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The Royal Naval Reserve

Permanently berthed in Aberdeen Harbour was HMS Clyde a Naval Training Ship. HMS Clyde was a Man o' War with 38 guns and 1081 tons. The ship was for a long time moored in the Upper Dock where it served as a training ship. Connected to the quay by a floating gangway, the ship was open to visitors on Sunday mornings. After being shifted to Victoria Dock it was towed away to be scrapped

NAVAL ESTABLISHMENT C1882
H.M.S. "Clyde," 5th Rate, 8 Guns, 1,447 Tons. Drill Ship for the Royal Naval Reserve, moored in Victoria basin.
Commander, Ian R. Horn
Fleet Surgeon. William Edward Rennet
Fleet Paymaster, Samuel Lark

The Captains Cabin looks on to the stern Buoy mooring with the gun ports clearly defined below the enclosed training deck.  Given the imprecise construction methods employed on Leda-class ships, not to mention the RN's rostering system, their exact dimensions and complements, while similar, fluctuated to a degree. On average, each ship was as follows:

Modified Leda Class 46-gun 1820-30
Type - Fifth Rate Frigate
Length - lower deck 150 ft; keel 125 ft

Breadth - 40 ft
Weight - 1053 tons
Crew - 284

The whole South side of the Upper Dock in Aberdeen Harbour was once occupied by shipbuilding yards. At the south-east corner of this Dock was moored HMS Winchester, for the training of the Royal Naval Reserve. She was approached by a floating gangway which ran westward from Regent Bridge. When a launch took place the Winchester had sometimes to be moved to make way for it.

1859. The school was established on a small frigate, the Conway, moored in the Mersey at Rock Ferry, Birkenhead.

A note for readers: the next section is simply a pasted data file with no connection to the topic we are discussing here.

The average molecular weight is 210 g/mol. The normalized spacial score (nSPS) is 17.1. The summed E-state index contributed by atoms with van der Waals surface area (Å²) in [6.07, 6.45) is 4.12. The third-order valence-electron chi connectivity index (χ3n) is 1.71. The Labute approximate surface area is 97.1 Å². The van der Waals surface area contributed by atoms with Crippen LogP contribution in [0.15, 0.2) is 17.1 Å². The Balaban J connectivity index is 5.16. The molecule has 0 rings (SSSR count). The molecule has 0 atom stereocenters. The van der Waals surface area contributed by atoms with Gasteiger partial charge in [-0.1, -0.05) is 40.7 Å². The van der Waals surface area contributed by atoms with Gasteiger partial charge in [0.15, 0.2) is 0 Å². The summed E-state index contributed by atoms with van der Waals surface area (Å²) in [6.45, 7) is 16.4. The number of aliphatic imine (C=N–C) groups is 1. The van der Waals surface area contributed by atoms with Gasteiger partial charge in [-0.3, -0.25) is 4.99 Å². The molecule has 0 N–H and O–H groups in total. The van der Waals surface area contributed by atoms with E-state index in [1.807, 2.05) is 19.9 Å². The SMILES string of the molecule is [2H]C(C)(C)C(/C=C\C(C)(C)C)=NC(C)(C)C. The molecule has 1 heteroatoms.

1861. Replaced by larger frigate Winchester which was renamed Conway, while the original Conway was renamed Winchester and use as an RNR drill ship at Aberdeen.
1875 the 2nd Conway was too small and was replaced by the Nile built in 1839 as a 92 gun Ship of the Line. She was renamed Conway, while the second Conway, which had been Winchester, was renamed Mount Edgecombe and went to the Devonport and Cornwall Industrial Training Ship Committee at Plymouth.

H.M.S. Clyde
A 38 gun training ship was a familiar sight in the harbour far many years. A display of cannons and cutlasses was a tourist attraction.  A Fifth Rate Frigate, the Clyde, was built about 1820 and served in Aberdeen from September 1870 until June I904.


The 1st HMS Clyde was a 38-gun frigate of the ‘Artois/Apollo’ Class, built at Chatham Dockyard, and launched in March 1796. She carried a complement of 270 officers, ratings and Marines. Although her career was short (she was broken up in 1805), it was very eventful and she saw action on several occasions. When mutiny broke out at the Nore in the Thames Estuary in 1797, the Clyde’s Captain was able to persuade his crew to return to their duty – one of only 2 ships to break the mutineers’ blockade and escape into the Medway.  The 2nd HMS Clyde is the only example since the 1740s of a ‘Rebuild’, a new ship built to the same design (and name) as one recently scrapped, whilst the 3rd was a ‘LedaClass 38-gun frigate, the largest class of sailing frigates ever built, and was launched at Woolwich Dockyard in October 1828.